Westminster’s mind already made up on Corporation Tax


By a Newsnet reporter

The SNP has called for honesty from Scotland Secretary Michael Moore over claims the UK Coalition Government has privately ruled out devolving corporation tax powers while claiming, in public, that they will consider the move.

Michael Moore was questioned on the issue by SNP Westminster leader Angus Robertson MP who highlighted evidence given to the Scottish Parliament Scotland Bill Committee by Dr Graham Gudgin, an adviser to the Northern Ireland Secretary, who said the move had already been ruled out.

Speaking to the Holyrood Committee, Dr Gudgin said he had “reliable information” that the tax power would not be given to Scotland “under any circumstances”.  He told the Scottish Parliament committee that he had been briefed by senior Whitehall sources that the power would not be handed to Holyrood.  He also expressed his fear that should the Scottish government continue to press Westminster on the matter the tax would not be devolved to Northern Ireland either.

SNP committee member Stewart Maxwell said Dr Gudgin’s comments suggested that Westminster’s mind was already made up.  

Addressing Dr Gudgin during the Committee hearing, Mr Maxwell said: “We’re being told by the UK government that their minds are not made up and it’s an open discussion, and there’s a respect agenda for the Scottish Parliament and, in fact, for this very committee and the work it’s doing.

“You seem to be suggesting in fact that their mind is already made up.”

During Scottish Questions in the House of Commons yesterday, Mr Robertson pressed Secretary of State Michael Moore to clarify the government’s position:

“The secretary of state has taken the opportunity in the past to say that the UK Government will consider the devolution of corporation tax powers to Scotland, however Doctor Graham Gudgin, an advisor to the Northern Ireland Secretary confirmed in evidence to the Scottish Parliament that the UK Government has already ruled out the devolution of corporation tax under any circumstances. Both statements can’t be true, so which is true?”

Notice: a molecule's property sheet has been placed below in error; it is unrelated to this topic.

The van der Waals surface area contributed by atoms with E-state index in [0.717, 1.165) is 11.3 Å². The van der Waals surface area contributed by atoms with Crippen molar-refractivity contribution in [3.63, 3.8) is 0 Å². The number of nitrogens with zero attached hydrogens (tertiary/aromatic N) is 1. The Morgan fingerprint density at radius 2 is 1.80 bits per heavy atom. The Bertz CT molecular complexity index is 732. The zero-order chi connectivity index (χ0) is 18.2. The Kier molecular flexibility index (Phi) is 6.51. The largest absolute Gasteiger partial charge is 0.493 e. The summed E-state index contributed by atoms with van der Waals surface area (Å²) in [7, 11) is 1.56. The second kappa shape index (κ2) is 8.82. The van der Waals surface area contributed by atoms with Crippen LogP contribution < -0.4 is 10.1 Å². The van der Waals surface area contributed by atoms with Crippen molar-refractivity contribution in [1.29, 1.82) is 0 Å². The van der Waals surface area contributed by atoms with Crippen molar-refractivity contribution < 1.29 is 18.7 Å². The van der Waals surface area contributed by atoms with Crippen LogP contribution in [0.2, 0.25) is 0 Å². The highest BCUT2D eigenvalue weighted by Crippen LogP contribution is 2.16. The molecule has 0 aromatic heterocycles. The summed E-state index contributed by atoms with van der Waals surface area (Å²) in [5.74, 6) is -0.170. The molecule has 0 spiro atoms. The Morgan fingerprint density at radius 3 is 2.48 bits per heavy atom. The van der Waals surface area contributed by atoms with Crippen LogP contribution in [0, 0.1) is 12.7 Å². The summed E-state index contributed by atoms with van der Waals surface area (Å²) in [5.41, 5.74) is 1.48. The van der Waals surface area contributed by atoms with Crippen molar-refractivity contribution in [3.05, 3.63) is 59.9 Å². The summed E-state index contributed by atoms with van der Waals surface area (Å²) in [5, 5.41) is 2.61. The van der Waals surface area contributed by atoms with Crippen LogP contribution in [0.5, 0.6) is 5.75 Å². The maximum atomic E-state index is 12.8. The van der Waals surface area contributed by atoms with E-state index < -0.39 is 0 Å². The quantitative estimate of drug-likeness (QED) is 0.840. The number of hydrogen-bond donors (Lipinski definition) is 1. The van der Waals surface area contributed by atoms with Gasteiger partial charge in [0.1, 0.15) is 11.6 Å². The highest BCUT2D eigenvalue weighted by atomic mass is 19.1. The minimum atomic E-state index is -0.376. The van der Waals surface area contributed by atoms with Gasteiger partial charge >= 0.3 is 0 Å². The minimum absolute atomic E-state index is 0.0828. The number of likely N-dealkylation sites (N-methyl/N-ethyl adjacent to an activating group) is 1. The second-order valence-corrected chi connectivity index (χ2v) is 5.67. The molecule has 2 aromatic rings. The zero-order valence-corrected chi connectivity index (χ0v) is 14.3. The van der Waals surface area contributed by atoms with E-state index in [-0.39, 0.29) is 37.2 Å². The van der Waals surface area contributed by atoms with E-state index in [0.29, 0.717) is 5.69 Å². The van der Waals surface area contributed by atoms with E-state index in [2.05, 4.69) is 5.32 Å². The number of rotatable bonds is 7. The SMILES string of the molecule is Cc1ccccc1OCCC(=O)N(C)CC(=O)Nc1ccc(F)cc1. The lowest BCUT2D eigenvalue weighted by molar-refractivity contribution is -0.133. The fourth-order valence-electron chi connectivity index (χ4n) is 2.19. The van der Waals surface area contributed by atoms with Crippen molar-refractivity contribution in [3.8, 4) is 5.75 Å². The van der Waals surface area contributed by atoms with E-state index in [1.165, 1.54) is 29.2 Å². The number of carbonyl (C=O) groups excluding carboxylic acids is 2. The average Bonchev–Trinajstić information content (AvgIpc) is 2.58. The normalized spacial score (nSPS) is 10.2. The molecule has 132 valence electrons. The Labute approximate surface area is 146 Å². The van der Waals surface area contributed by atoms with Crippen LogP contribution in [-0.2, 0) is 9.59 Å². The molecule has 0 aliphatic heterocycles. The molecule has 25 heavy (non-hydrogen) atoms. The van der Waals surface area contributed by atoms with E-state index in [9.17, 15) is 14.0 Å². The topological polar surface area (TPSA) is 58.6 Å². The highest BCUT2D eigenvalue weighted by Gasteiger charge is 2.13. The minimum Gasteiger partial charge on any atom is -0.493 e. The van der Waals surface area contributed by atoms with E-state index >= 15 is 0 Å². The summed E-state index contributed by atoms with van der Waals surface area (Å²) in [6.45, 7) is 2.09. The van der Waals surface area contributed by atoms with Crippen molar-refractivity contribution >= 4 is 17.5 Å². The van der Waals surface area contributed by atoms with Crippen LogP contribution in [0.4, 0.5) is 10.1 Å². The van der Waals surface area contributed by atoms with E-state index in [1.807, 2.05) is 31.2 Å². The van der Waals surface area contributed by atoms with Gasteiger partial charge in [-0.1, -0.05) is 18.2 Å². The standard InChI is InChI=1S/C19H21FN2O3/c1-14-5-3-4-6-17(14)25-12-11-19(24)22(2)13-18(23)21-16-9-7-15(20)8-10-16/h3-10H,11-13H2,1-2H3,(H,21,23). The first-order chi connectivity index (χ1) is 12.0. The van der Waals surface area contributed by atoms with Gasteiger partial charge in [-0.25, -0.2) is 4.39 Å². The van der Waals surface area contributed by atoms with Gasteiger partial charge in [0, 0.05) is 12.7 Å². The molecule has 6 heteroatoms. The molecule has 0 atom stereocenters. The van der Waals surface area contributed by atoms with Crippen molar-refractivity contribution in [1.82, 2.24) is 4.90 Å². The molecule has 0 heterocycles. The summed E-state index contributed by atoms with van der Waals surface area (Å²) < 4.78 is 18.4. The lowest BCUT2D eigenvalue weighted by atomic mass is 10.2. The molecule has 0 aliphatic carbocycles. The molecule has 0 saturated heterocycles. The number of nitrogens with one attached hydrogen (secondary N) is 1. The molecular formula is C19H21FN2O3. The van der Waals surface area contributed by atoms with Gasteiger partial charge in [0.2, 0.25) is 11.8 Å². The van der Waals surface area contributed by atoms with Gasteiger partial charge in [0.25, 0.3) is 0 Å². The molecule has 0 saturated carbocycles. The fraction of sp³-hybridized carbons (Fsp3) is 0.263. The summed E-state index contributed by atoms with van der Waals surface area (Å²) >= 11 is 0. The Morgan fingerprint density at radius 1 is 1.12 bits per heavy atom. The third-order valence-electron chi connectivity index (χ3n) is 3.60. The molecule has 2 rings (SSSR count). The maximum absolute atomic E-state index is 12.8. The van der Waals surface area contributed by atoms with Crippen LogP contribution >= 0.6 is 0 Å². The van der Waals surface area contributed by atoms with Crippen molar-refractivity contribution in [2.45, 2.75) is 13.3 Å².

However the Secretary of State gave a prevaricating response, attempted to shift blame to the Holyrood administration, and notably did not give a straight answer to the question.  Mr Moore said:

“We have said that we want to consider any valid proposals brought forward by the Scottish Government, however they have to establish some creditable position, some detail, maintain the consensus across the different parties and make sure there isn’t a determent not just to Scotland but to the rest of the UK.  So far the SNP and the First Minister have failed to deliver the details.”

Speaking after the exchange at Scottish Questions, Mr Robertson said:

“The UK Government has been caught saying one thing in public and another in private and we must now have honesty from Michael Moore.

“It would be extraordinary if it emerged that UK Ministers had never had any intention to even consider devolving corporation tax.

“Michael Moore failed to deny that Dr Gudgin’s comments were correct and as a result has raised questions over the clear previous assurances that UK ministers would genuinely listen to proposals for devolution of these powers.

“Devolution of Corporation Tax was a key campaign issue for the SNP and the cross-party Scotland Bill Committee in the last parliament concluded that this power should be available to the Scottish Government if it is granted to Northern Ireland.  The Scottish people have spoken and Westminster must finally wake up to what Scotland wants.

“Control over corporation tax would enable us to boost investment, bringing jobs to communities across Scotland, grow the economy and take the right decisions for Scotland.

“There has also been backing from business leaders, with a growing number of Scotland’s most successful entrepreneurs calling for change, such as Jim McColl and Sir Tom Hunter.  And across the political spectrum there has been support for the principle of devolving responsibility for corporation tax, such as the Steel Commission, as well as the last Scotland Bill Committee.”